Now let’s assume we agree that the required action is to get 2/3 of the states to call for an Article V convention to amend the Constitution. We’re not at the solution yet, mind you, but we’ve agreed on an action.

Now here’s where principles, purposes, and goals begin to diverge.

People like Lawrence Lessig (and Move To Amend, Wolf-PAC, I, and lots of others) want to amend the Constitution to reverse Citizens United and McCutcheon in order to get big money and its corrupting influence out of government no matter the size of government.

Lessig (along with Represent.Us and lots of us) also want to significantly reform campaign finance laws through legislation like the American Anti-Corruption Act.

Mark Meckler disagrees. He says so himself.

So, we all work together to get to an Article V convention only to find ourselves in opposition as to what amendments are needed. Some of us want to take the corrupting money out of government, while others want to shrink government and its role in overseeing and regulating how that money is made.

It’s the morning after.

How am I supposed to consider Meckler an ally if we’re this far apart? Hasn’t there been enough conversation and debate yet to come to conclusions with certainty on both the problems and the solutions?

Meckler disagrees with Lessig. That’s his prerogative. Perhaps the question to ask is, “Which of them knows more about the fundamentals of the problems and which one of them has the solutions that will benefit the most Americans?”

They both can’t be right when they’re this far apart.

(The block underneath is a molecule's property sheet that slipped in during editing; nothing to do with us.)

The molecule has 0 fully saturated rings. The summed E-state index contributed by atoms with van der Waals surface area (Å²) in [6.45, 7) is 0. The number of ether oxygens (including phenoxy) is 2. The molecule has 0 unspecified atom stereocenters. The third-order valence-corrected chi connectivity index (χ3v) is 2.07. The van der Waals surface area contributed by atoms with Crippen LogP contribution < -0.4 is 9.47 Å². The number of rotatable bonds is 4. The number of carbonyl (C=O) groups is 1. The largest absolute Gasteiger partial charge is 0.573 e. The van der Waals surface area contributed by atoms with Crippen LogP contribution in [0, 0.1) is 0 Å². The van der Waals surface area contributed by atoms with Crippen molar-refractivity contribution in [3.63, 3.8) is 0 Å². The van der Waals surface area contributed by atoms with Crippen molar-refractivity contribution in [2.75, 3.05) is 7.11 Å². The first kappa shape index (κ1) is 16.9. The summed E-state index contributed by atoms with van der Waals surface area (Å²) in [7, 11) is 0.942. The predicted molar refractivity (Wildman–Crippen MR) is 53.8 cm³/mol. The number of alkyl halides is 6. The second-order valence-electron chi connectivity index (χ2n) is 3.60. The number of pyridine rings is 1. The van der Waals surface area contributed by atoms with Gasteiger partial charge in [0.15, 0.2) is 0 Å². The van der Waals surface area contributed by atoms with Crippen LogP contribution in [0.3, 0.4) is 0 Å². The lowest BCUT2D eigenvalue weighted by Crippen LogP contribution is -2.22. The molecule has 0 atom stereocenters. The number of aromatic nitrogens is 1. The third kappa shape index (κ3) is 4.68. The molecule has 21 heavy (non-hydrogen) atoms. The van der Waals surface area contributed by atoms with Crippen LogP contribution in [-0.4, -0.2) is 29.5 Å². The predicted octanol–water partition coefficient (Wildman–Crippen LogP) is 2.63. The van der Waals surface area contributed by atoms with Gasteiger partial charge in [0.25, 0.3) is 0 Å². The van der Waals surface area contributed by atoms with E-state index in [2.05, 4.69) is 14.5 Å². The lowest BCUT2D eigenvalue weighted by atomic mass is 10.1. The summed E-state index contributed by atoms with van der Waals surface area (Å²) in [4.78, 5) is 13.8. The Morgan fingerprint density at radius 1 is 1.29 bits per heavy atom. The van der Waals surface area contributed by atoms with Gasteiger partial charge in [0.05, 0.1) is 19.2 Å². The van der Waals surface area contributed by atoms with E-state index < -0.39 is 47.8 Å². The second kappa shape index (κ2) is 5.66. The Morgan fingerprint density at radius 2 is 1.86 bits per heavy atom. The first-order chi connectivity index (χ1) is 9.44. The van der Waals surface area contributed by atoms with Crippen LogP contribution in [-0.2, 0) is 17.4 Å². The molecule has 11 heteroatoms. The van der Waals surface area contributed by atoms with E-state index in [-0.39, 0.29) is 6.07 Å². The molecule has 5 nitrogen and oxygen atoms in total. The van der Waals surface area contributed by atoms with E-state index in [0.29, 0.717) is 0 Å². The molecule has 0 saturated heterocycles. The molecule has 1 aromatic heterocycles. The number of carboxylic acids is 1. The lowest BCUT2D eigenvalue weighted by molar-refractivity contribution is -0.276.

Joan Blades deserves only our admiration and respect for her approach and her work. She’s an inspiration. But, I’m getting more than a little tired of the left always being the ones who must listen and who must keep moving to the right just to try to find some kind of center or common ground. It’s time for the right to move to their left.

Bernie Sanders recently reminded us about just how radical the right and the GOP have become since the days when Charles Koch was a Libertarian vice presidential candidate who criticized Ronald Reagan for being too liberal. The dangerous ideas and ideology espoused back then have evolved into mainstream conservative and Republican dogma.

Meckler strikes me as simply a kinder, gentler face on it, and I hope people will see and understand that.

Agreeing on the problem is great, but it isn’t enough. There also has to be agreement on how to solve the problem; otherwise, the cure could easily end up being worse than the disease.

As for open dialog and civility, I’d be glad to have a living room conversation with Mark Meckler. He seems from the video to be a nice enough guy. I’d be happy to sit on his deck, have some wine, and look out over his neighbor’s vineyard.

Until the invitation arrives, I’ll just keep doing what I can to support people like Lawrence Lessig who are far more qualified to understand the problems and to know how to solve them than Mark Meckler.

5 reasons why the American people can’t stand the Republican party

See on Scoop.itDidYouCheckFirst